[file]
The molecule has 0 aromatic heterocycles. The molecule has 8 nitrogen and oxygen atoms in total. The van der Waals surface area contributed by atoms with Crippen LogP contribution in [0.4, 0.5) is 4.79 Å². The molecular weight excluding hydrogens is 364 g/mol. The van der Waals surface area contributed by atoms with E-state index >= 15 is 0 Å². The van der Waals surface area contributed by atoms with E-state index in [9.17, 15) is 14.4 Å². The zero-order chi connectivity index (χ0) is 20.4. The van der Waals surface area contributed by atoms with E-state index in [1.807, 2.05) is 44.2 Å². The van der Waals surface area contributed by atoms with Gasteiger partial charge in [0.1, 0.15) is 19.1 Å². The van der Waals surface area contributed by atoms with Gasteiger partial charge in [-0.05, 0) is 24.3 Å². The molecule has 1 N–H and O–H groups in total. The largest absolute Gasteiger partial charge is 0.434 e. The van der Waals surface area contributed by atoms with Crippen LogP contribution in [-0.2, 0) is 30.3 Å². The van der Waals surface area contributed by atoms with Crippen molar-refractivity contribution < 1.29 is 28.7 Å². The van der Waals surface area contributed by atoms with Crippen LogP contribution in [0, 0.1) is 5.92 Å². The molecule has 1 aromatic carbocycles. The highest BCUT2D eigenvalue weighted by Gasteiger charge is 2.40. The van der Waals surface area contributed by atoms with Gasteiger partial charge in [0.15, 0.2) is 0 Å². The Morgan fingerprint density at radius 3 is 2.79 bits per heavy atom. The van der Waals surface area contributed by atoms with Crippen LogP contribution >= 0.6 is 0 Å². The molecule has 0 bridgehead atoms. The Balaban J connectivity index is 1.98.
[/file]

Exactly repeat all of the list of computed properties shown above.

The molecule has 0 aromatic heterocycles. The molecule has 8 nitrogen and oxygen atoms in total. The van der Waals surface area contributed by atoms with Crippen LogP contribution in [0.4, 0.5) is 4.79 Å². The molecular weight excluding hydrogens is 364 g/mol. The van der Waals surface area contributed by atoms with E-state index >= 15 is 0 Å². The van der Waals surface area contributed by atoms with E-state index in [9.17, 15) is 14.4 Å². The zero-order chi connectivity index (χ0) is 20.4. The van der Waals surface area contributed by atoms with E-state index in [1.807, 2.05) is 44.2 Å². The van der Waals surface area contributed by atoms with Gasteiger partial charge in [0.1, 0.15) is 19.1 Å². The van der Waals surface area contributed by atoms with Gasteiger partial charge in [-0.05, 0) is 24.3 Å². The molecule has 1 N–H and O–H groups in total. The largest absolute Gasteiger partial charge is 0.434 e. The van der Waals surface area contributed by atoms with Crippen LogP contribution in [-0.2, 0) is 30.3 Å². The van der Waals surface area contributed by atoms with Crippen molar-refractivity contribution < 1.29 is 28.7 Å². The van der Waals surface area contributed by atoms with Crippen LogP contribution in [0, 0.1) is 5.92 Å². The molecule has 1 aromatic carbocycles. The highest BCUT2D eigenvalue weighted by Gasteiger charge is 2.40. The van der Waals surface area contributed by atoms with Gasteiger partial charge in [0.15, 0.2) is 0 Å². The Morgan fingerprint density at radius 3 is 2.79 bits per heavy atom. The van der Waals surface area contributed by atoms with Crippen LogP contribution >= 0.6 is 0 Å². The molecule has 0 bridgehead atoms. The Balaban J connectivity index is 1.98.